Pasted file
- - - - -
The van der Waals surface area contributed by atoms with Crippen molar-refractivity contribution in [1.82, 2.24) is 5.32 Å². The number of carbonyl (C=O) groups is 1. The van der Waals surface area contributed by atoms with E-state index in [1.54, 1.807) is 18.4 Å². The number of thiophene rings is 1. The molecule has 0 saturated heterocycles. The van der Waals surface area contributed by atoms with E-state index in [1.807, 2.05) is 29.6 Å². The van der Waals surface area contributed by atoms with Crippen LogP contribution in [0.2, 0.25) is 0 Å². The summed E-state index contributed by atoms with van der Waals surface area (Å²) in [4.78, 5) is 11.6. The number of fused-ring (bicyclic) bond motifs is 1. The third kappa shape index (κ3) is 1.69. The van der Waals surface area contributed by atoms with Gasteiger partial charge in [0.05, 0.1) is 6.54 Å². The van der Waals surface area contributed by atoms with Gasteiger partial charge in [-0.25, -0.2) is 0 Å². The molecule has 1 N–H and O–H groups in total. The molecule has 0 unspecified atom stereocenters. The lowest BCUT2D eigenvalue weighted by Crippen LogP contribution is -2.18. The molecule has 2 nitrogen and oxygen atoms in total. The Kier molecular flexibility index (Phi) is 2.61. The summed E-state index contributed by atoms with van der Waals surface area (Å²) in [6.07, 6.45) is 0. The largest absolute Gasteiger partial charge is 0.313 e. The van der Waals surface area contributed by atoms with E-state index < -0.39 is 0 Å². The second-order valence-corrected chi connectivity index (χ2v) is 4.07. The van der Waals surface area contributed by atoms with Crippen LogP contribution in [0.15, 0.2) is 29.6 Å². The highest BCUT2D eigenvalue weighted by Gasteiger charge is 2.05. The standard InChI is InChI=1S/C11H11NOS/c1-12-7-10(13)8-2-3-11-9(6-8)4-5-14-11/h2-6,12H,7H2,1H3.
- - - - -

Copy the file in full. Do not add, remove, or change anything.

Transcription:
The van der Waals surface area contributed by atoms with Crippen molar-refractivity contribution in [1.82, 2.24) is 5.32 Å². The number of carbonyl (C=O) groups is 1. The van der Waals surface area contributed by atoms with E-state index in [1.54, 1.807) is 18.4 Å². The number of thiophene rings is 1. The molecule has 0 saturated heterocycles. The van der Waals surface area contributed by atoms with E-state index in [1.807, 2.05) is 29.6 Å². The van der Waals surface area contributed by atoms with Crippen LogP contribution in [0.2, 0.25) is 0 Å². The summed E-state index contributed by atoms with van der Waals surface area (Å²) in [4.78, 5) is 11.6. The number of fused-ring (bicyclic) bond motifs is 1. The third kappa shape index (κ3) is 1.69. The van der Waals surface area contributed by atoms with Gasteiger partial charge in [0.05, 0.1) is 6.54 Å². The van der Waals surface area contributed by atoms with Gasteiger partial charge in [-0.25, -0.2) is 0 Å². The molecule has 1 N–H and O–H groups in total. The molecule has 0 unspecified atom stereocenters. The lowest BCUT2D eigenvalue weighted by Crippen LogP contribution is -2.18. The molecule has 2 nitrogen and oxygen atoms in total. The Kier molecular flexibility index (Phi) is 2.61. The summed E-state index contributed by atoms with van der Waals surface area (Å²) in [6.07, 6.45) is 0. The largest absolute Gasteiger partial charge is 0.313 e. The van der Waals surface area contributed by atoms with E-state index < -0.39 is 0 Å². The second-order valence-corrected chi connectivity index (χ2v) is 4.07. The van der Waals surface area contributed by atoms with Crippen LogP contribution in [0.15, 0.2) is 29.6 Å². The highest BCUT2D eigenvalue weighted by Gasteiger charge is 2.05. The standard InChI is InChI=1S/C11H11NOS/c1-12-7-10(13)8-2-3-11-9(6-8)4-5-14-11/h2-6,12H,7H2,1H3.